Friday, July 31, 2009

A Few Photos of some Common Damselflies

Most of the damselflies and dragonflies in this blog were identified with the help of the Field Guide to The Dragonflies and Damselflies of Algonquin Provincial Park and the Surrounding Area. This book is a must have reference for the serious naturalist. It covers the Odonata apt to be found in southern Ontario and the illustrations and species accounts are excellent.

The first group of pictures are Pond Damselflies, family (Coenagrionidae).

Violet Dancer (Argia fumipennis violacea), males and female. It's impossible to mistake the males for any other local species.

Powdered Dancer (Argia moesta), male

Stream Bluet (Enallagma exsulans), male, and a mating pair

Skimming Bluet (Enallagma geminatum), males and females

A couple of shots of a male Tule Bluet (Enallagma carunculatum) ...

... and a female Tule Bluet

Tule Bluets mating, in the second photo the pair are just disengaging from the "wheel" or "heart" position.

... and a male Familiar Bluet (Enallagma civile)

The ubiquitous Eastern Forktail (Ischnura verticalis) ... male, immature female, mature female and a mating pair

Fragile Forktail (Ischnura posita), male

A male Slender Spreadwing (Lestes rectangularis); the long, thin abdomen and lack of pruinosity on the last segments are diagnostic. This damselfly is a member of the family Lestidae, the Spread-wing damselflies, which typically hold their wings at about 45° to their body rather than folded together in the manner of pond damsels.

Without a clear photo or study of the male's claspers I stuck my neck out and originally misidentified the following specimen as a Northern Spreadwing (Lestes disjunctus).

The male above is an older specimen with a considerable amount of pruinosity hiding any identifying marks. Moreover, the final arbiter of damselfly species are the male's claspers or female's mesostigmal plates and/or the structure of the ovipositor. It seemed like a good idea to go back and take a closer look. The photo below is another male spreadwing (yes, I'm assuming the same species as above on the basis of appearance but I think it's reasonable to do so). Closeups of this damselfly's claspers are depicted in the succeeding two images. Note how the bottom claspers are very thin; this suggests a Swamp Spreadwing (Lestes vigilax), as per the Field Guide to The Dragonflies and Damselflies of Algonquin Provincial Park and the Surrounding Area. And if I zoom in on the upper claspers, the teeth match the drawings shown in the book for this species.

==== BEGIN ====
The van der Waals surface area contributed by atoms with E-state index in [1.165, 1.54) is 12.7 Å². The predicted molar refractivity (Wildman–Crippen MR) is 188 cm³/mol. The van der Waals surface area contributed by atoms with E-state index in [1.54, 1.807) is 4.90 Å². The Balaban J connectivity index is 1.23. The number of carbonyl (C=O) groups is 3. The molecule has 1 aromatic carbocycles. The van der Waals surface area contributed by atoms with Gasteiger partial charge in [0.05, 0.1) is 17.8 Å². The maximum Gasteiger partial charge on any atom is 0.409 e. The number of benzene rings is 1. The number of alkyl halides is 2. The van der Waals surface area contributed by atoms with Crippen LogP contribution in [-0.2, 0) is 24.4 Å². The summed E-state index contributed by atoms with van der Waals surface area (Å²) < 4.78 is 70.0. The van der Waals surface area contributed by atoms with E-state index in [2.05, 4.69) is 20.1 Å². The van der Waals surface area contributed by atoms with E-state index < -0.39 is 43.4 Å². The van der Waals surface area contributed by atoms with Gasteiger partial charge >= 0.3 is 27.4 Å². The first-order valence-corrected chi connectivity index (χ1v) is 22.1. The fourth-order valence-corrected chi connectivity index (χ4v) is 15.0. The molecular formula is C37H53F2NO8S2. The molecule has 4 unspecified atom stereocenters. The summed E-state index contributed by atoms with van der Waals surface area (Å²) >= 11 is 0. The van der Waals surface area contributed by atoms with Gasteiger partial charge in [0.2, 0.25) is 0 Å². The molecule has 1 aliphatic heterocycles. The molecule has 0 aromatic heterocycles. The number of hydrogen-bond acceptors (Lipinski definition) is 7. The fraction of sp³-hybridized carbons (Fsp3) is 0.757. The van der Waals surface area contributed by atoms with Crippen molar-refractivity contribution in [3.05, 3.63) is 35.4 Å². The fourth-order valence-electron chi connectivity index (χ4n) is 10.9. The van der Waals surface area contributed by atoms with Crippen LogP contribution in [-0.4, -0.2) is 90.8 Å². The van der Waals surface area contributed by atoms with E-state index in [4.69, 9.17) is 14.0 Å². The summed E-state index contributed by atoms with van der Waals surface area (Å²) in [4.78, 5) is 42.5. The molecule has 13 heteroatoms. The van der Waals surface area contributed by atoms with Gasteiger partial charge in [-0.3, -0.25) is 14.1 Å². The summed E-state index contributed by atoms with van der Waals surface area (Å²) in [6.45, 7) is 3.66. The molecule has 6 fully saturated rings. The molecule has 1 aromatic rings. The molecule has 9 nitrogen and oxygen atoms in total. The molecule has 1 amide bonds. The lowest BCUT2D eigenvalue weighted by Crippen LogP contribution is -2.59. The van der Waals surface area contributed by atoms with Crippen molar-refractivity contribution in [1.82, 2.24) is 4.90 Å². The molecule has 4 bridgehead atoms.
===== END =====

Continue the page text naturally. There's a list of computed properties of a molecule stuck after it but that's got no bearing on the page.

It seemed like an even better idea to follow correct scientific procedure, capture a specimen, and examine the claspers in more detail in the field. I think the damselfly below is young Swamp Spreadwing male: the colors on the thorax and abdomen are visible and match those in the color drawing in the field guide. More importantly, note the claspers ... I took closeups from several different angles. The upper and lower claspers are the same as on the spreadwings in the images above and as depicted in the book. So despite the fact that the two damselflies look quite different, I can only conclude they are the same species.

The next three photos depict a female (note the ovipositor) Spotted Spreadwing (Lestes congener). This time it's safer to go by general appearances, this is the only spreadwing species with two spots on the side of the thorax.

Three views of a male Spotted Spreadwing (Lestes congener). This damselfly had a few preferred perches on the shoreline grasses and despite its relatively small size (about 35 mm) it was surprisingly aggressive with regard to defending its turf. It took on all comers, not only damselflies of other species larger than itself but even intercepting and chasing a White-faced Meadowhawk that had the temerity to approach too closely.

Dorsal and ventral views of the Spotted Spreadwing's claspers.

Picture-winged Fly (Delphinia picta)

The attractive pattern on the wings combined with an ant-like shape and a rather bizarre proboscis gives this fly a distinctive appearance. Despite its resemblance to a rather large fruit fly, the larvae feed on decaying vegetation.

Wednesday, July 29, 2009

What happened here?

I found this fly covered by a white fluff with its wings in an unnatural position (and quite dead, needless to say) on the underside of a tomato leaf. When I zoomed in on the photos the substance appeared to be a type of mold. Mold is close ... a search of the Internet revealed that the culprit is a fungus ... Entomophthora muscae.